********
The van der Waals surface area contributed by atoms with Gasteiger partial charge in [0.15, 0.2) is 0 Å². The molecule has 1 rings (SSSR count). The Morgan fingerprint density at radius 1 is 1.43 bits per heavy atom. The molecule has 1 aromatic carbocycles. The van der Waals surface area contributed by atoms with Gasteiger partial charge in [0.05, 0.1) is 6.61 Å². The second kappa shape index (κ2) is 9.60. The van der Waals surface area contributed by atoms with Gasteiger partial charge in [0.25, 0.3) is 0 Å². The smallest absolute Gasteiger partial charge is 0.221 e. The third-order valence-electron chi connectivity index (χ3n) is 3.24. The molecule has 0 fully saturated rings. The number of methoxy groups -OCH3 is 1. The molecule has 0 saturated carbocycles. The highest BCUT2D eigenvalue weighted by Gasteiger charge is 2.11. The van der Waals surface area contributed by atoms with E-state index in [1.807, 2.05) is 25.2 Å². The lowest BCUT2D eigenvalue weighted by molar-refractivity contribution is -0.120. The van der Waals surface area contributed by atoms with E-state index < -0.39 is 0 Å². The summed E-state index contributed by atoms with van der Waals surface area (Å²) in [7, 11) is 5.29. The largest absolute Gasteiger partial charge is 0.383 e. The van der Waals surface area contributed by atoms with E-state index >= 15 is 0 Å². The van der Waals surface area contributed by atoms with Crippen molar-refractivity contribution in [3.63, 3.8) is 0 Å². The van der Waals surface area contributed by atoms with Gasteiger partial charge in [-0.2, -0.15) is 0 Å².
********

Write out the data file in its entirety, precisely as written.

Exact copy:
The van der Waals surface area contributed by atoms with Gasteiger partial charge in [0.15, 0.2) is 0 Å². The molecule has 1 rings (SSSR count). The Morgan fingerprint density at radius 1 is 1.43 bits per heavy atom. The molecule has 1 aromatic carbocycles. The van der Waals surface area contributed by atoms with Gasteiger partial charge in [0.05, 0.1) is 6.61 Å². The second kappa shape index (κ2) is 9.60. The van der Waals surface area contributed by atoms with Gasteiger partial charge in [0.25, 0.3) is 0 Å². The smallest absolute Gasteiger partial charge is 0.221 e. The third-order valence-electron chi connectivity index (χ3n) is 3.24. The molecule has 0 fully saturated rings. The number of methoxy groups -OCH3 is 1. The molecule has 0 saturated carbocycles. The highest BCUT2D eigenvalue weighted by Gasteiger charge is 2.11. The van der Waals surface area contributed by atoms with E-state index in [1.807, 2.05) is 25.2 Å². The lowest BCUT2D eigenvalue weighted by molar-refractivity contribution is -0.120. The van der Waals surface area contributed by atoms with E-state index < -0.39 is 0 Å². The summed E-state index contributed by atoms with van der Waals surface area (Å²) in [7, 11) is 5.29. The largest absolute Gasteiger partial charge is 0.383 e. The van der Waals surface area contributed by atoms with E-state index >= 15 is 0 Å². The van der Waals surface area contributed by atoms with Crippen molar-refractivity contribution in [3.63, 3.8) is 0 Å². The van der Waals surface area contributed by atoms with Gasteiger partial charge in [-0.2, -0.15) is 0 Å².